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Browsing by Subject "nervtillväxtfaktorer"

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  • Nordström, Sabina (2010)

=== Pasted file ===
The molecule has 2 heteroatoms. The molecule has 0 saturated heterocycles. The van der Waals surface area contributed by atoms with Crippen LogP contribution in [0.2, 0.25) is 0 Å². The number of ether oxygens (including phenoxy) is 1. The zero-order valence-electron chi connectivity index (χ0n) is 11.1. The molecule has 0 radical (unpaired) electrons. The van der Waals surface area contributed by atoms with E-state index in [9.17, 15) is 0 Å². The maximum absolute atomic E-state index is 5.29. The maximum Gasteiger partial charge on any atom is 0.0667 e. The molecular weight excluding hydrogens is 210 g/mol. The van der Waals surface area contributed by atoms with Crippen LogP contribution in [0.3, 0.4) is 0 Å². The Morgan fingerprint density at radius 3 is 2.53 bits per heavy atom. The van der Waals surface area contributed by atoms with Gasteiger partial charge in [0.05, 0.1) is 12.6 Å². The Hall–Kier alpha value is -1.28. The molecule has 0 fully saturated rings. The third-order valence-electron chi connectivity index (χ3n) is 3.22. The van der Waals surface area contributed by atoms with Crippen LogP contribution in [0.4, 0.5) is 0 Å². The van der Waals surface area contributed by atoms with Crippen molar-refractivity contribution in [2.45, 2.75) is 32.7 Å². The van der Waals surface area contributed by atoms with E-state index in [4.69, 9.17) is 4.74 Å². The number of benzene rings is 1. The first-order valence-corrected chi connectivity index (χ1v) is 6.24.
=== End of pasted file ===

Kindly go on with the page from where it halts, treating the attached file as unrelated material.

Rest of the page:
Parkinson's disease is a chronic progressive neurodegenerative disorder, characterized by muscle rigidity, hypokinesia, tremors and bradykinesia. The cause of symptoms in Parkinson's disease is loss of dopaminergic nerve cells in the substantia nigra, which attenuates the nigrostriatal dopaminergic signaltransmission. Oxidative stress, mitochondrial dysfunction, protein misfolding and aggregation, inflammation, excitotoxicity, apoptosis and other routes for cell death, and loss of neurotrophic factors have shown to be mechanisms in the pathogenesis of Parkinson's disease. Microglia might have a double role in the pathogenesis of Parkinson's disease. Microglia stimulated by Į- synuclein does not only produce toxic factors such as certain cytokines and reactive oxygen and nitrogen species, which contribute to the neuronal cell death but also produce anti-inflammatory cytokines and neurotrophic factors, which can be neuroprotective. Deeper knowledge of the mechanisms underlying Parkinson's disease is needed for developing restorative medicines. Three different neurotrophic factor families are known to be important in the research of Parkinson's disease. The GDNF-family consists of glial cell line-derived neurotrophic factor (GDNF), neurturin (NRTN), artemin (ARTN) and persephin (PSPN). The neurotrophin-family consists of nerve growth factor (NGF), brain-derived neurotrophic factor (BDNF) and neurotrophins NT3 and NT4/5. The most recently discovered family is the MANF-family, which consists of mesencephalic astrocyte-derived neurotrophic factor (MANF) and conserved dopamine neurotrophic factor (CDNF). In Parkinson's disease the neurotrophic factors could stop, slow or ideally even reverse the neurodegeneration in the dopaminergic system and decrease the functional decline of the neurons. Research has already shown that GDNF has both a neurorestorative and neuroprotective effect in animal models of Parkinson's disease. Clinical trials have however shown controversial results. The challenge with neurotrophic factors can be the administration to the brain through the blood-brain-barrier, sideeffects because of receptor binding in other organs or sites of the body and low diffusionrate. Research of both MANF and CDNF has shown promising neurorestorative and -protective results in vivo. Local diffusion of MANF has been shown to be better than of GDNF. In this Master's thesis research was done on whether MANF and CDNF have a neurorestorative effect on the dopaminergic nerve cells in mixed primary culture in vitro after 6-OHDA exposure. The aim of the study was to receive information about whether MANF and CDNF are as effective as GDNF at repairing celldamages caused by 6-OHDA in vitro in this experimental model. GDNF was used as a posivite control in this study. The results from this study suggest that MANF might have a neurorestorative effect, but this effect is much smaller than with the neurotrophic factor GDNF. The results show no neurorestorative effect with CDNF. Neither the dopamine uptake nor the tyrosine hydroxylase staining showed statistical significance.